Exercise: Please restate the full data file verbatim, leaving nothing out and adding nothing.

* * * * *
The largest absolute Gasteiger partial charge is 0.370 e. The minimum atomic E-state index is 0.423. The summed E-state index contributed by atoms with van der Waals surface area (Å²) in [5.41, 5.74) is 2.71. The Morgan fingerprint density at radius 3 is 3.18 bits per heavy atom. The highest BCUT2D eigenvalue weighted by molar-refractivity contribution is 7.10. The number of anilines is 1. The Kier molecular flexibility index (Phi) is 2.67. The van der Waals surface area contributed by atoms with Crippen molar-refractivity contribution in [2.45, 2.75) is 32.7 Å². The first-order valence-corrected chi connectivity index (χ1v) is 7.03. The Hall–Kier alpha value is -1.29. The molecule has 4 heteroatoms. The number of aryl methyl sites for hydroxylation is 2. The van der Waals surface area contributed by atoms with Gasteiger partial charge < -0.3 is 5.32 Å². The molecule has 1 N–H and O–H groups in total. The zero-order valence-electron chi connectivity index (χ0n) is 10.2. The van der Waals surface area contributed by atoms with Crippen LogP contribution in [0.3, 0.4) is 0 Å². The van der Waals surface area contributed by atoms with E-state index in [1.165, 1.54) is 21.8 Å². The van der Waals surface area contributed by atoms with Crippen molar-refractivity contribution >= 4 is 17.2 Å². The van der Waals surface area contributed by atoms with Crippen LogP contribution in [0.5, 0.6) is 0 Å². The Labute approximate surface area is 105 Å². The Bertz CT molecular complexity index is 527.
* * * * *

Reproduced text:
The largest absolute Gasteiger partial charge is 0.370 e. The minimum atomic E-state index is 0.423. The summed E-state index contributed by atoms with van der Waals surface area (Å²) in [5.41, 5.74) is 2.71. The Morgan fingerprint density at radius 3 is 3.18 bits per heavy atom. The highest BCUT2D eigenvalue weighted by molar-refractivity contribution is 7.10. The number of anilines is 1. The Kier molecular flexibility index (Phi) is 2.67. The van der Waals surface area contributed by atoms with Crippen molar-refractivity contribution in [2.45, 2.75) is 32.7 Å². The first-order valence-corrected chi connectivity index (χ1v) is 7.03. The Hall–Kier alpha value is -1.29. The molecule has 4 heteroatoms. The number of aryl methyl sites for hydroxylation is 2. The van der Waals surface area contributed by atoms with Gasteiger partial charge < -0.3 is 5.32 Å². The molecule has 1 N–H and O–H groups in total. The zero-order valence-electron chi connectivity index (χ0n) is 10.2. The van der Waals surface area contributed by atoms with Crippen LogP contribution in [0.3, 0.4) is 0 Å². The van der Waals surface area contributed by atoms with E-state index in [1.165, 1.54) is 21.8 Å². The van der Waals surface area contributed by atoms with Crippen molar-refractivity contribution >= 4 is 17.2 Å². The van der Waals surface area contributed by atoms with Crippen LogP contribution in [0.5, 0.6) is 0 Å². The Labute approximate surface area is 105 Å². The Bertz CT molecular complexity index is 527.